3) The hiring of one Director of Advancement or Development is the first step to hiring more. If four schools, for instance, are involved, then processes can be set in place the first year in all four schools. The next year, another person is hired, so that each oversee two schools, and work as a team. The third year, another person is brought on, and by the fourth year, the last person is brought in so that each school has their own Advancement or Development Director, and the “1 to 1 Initiative” is maintained.
4) The person hired to perform Development work is a consultant that does this type of work as their business. The schools which then work with this person don’t have to pay benefits, but rather, contract with the individual and/or their company. Of course, all work is specified within the contract. There is no “other duties as assigned” clause in the job description. If other duties are assigned, that will change the contact, and the person will expect additional compensation for it. The person hired may be working with different types of organizations as well. In the above examples, schools were getting together to hire an individual. In this particular context, the person contracted may also work with a local museum, a healthcare system, and local pet shelter. These organizations have completely different “engagement” audiences, but the strategies used to create those engagements are the same for every non-profit organization.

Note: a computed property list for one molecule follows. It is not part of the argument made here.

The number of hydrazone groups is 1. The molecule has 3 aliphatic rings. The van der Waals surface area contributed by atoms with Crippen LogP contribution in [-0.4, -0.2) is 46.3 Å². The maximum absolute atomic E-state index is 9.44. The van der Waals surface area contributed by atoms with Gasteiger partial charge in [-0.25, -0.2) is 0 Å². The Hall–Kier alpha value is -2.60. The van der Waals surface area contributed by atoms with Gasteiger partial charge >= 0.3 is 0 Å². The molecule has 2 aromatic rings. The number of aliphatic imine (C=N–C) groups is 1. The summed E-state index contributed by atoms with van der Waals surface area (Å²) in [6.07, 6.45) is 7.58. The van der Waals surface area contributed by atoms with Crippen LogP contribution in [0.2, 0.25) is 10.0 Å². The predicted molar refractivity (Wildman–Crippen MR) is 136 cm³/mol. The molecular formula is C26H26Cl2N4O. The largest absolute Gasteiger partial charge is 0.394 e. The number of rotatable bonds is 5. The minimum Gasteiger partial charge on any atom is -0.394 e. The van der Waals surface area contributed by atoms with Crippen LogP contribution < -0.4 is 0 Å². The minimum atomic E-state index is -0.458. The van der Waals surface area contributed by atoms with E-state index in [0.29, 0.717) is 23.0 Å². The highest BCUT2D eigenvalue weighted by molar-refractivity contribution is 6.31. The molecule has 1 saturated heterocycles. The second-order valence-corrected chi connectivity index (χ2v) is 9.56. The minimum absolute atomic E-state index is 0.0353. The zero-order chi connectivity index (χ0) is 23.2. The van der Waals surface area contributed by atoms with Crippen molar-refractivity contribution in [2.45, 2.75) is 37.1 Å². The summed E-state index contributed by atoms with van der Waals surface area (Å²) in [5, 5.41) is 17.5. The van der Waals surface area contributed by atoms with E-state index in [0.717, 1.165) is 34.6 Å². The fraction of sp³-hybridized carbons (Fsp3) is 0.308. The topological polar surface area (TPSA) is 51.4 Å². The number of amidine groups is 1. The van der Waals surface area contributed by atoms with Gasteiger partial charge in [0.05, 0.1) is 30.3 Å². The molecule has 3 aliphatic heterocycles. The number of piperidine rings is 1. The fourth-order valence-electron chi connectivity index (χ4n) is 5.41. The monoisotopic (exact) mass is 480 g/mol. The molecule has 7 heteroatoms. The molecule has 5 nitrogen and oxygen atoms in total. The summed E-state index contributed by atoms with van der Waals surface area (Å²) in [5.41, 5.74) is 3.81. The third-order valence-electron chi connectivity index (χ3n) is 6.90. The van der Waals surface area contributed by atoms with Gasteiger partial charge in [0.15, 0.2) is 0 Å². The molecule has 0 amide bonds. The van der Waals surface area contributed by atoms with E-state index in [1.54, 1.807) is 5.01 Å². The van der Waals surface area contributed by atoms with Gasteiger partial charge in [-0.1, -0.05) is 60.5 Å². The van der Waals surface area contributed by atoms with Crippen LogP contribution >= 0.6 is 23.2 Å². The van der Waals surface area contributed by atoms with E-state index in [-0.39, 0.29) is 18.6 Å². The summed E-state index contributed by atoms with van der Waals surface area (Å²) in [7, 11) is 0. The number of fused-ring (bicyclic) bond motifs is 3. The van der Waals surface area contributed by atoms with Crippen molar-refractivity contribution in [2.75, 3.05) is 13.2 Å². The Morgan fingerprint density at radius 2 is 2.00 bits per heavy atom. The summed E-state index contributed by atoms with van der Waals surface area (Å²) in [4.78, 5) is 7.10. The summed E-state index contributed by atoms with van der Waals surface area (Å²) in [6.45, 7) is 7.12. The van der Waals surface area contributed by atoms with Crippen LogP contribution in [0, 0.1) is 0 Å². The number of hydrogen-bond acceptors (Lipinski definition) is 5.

5) Hiring or contracting a person eliminates the potential of offering development work to a current school employee as an additional compensated duty. For instance, you may have a teacher that is looking for additional duties, and decide to put them in charge of development efforts. Unfortunately, the development director must spend time connecting to alumni, businesses, community members and donors, and that means working outside the confines of the school building for most of the day. Since a teacher needs to spend most of their time teaching, development isn’t something someone can start at 3:30 in the afternoon and continue until 5:30. To reference another article on this Web site, if you plant small potatoes, you’re going to get small potatoes.
© Michael V. Ziemski, SchoolAdvancement, 2012-2023